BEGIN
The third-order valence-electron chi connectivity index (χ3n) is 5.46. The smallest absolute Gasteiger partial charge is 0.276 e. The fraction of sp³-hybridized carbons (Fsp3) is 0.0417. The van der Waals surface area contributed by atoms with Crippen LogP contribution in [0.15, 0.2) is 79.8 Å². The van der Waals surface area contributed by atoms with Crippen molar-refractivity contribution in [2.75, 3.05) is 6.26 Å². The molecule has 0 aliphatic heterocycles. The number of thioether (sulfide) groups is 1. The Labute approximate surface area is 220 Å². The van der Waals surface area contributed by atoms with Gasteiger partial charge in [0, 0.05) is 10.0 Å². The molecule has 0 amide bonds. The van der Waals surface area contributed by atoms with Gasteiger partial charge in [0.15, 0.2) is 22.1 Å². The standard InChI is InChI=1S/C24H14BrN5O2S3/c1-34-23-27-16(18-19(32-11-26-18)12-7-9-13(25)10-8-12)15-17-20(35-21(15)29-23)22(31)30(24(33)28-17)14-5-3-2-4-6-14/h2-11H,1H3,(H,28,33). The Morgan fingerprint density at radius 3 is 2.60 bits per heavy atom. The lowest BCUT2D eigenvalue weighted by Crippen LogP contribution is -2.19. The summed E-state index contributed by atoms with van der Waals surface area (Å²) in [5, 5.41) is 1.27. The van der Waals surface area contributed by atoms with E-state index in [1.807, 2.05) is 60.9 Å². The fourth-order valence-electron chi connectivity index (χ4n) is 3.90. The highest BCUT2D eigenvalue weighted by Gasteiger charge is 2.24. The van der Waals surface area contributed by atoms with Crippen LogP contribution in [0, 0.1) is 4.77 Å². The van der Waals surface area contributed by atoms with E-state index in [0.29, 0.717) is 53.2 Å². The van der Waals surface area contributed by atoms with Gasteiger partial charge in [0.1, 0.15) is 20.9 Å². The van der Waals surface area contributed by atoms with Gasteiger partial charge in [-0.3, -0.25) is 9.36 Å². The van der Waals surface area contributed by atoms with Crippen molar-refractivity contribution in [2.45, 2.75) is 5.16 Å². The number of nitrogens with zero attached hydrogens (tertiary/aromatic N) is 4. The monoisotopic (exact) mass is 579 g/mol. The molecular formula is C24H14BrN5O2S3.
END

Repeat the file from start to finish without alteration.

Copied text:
The third-order valence-electron chi connectivity index (χ3n) is 5.46. The smallest absolute Gasteiger partial charge is 0.276 e. The fraction of sp³-hybridized carbons (Fsp3) is 0.0417. The van der Waals surface area contributed by atoms with Crippen LogP contribution in [0.15, 0.2) is 79.8 Å². The van der Waals surface area contributed by atoms with Crippen molar-refractivity contribution in [2.75, 3.05) is 6.26 Å². The molecule has 0 aliphatic heterocycles. The number of thioether (sulfide) groups is 1. The Labute approximate surface area is 220 Å². The van der Waals surface area contributed by atoms with Gasteiger partial charge in [0, 0.05) is 10.0 Å². The molecule has 0 amide bonds. The van der Waals surface area contributed by atoms with Gasteiger partial charge in [0.15, 0.2) is 22.1 Å². The standard InChI is InChI=1S/C24H14BrN5O2S3/c1-34-23-27-16(18-19(32-11-26-18)12-7-9-13(25)10-8-12)15-17-20(35-21(15)29-23)22(31)30(24(33)28-17)14-5-3-2-4-6-14/h2-11H,1H3,(H,28,33). The Morgan fingerprint density at radius 3 is 2.60 bits per heavy atom. The lowest BCUT2D eigenvalue weighted by Crippen LogP contribution is -2.19. The summed E-state index contributed by atoms with van der Waals surface area (Å²) in [5, 5.41) is 1.27. The van der Waals surface area contributed by atoms with E-state index in [1.807, 2.05) is 60.9 Å². The fourth-order valence-electron chi connectivity index (χ4n) is 3.90. The highest BCUT2D eigenvalue weighted by Gasteiger charge is 2.24. The van der Waals surface area contributed by atoms with Crippen LogP contribution in [0, 0.1) is 4.77 Å². The van der Waals surface area contributed by atoms with E-state index in [0.29, 0.717) is 53.2 Å². The van der Waals surface area contributed by atoms with Gasteiger partial charge in [0.1, 0.15) is 20.9 Å². The van der Waals surface area contributed by atoms with Gasteiger partial charge in [-0.3, -0.25) is 9.36 Å². The van der Waals surface area contributed by atoms with Crippen molar-refractivity contribution in [2.45, 2.75) is 5.16 Å². The number of nitrogens with zero attached hydrogens (tertiary/aromatic N) is 4. The monoisotopic (exact) mass is 579 g/mol. The molecular formula is C24H14BrN5O2S3.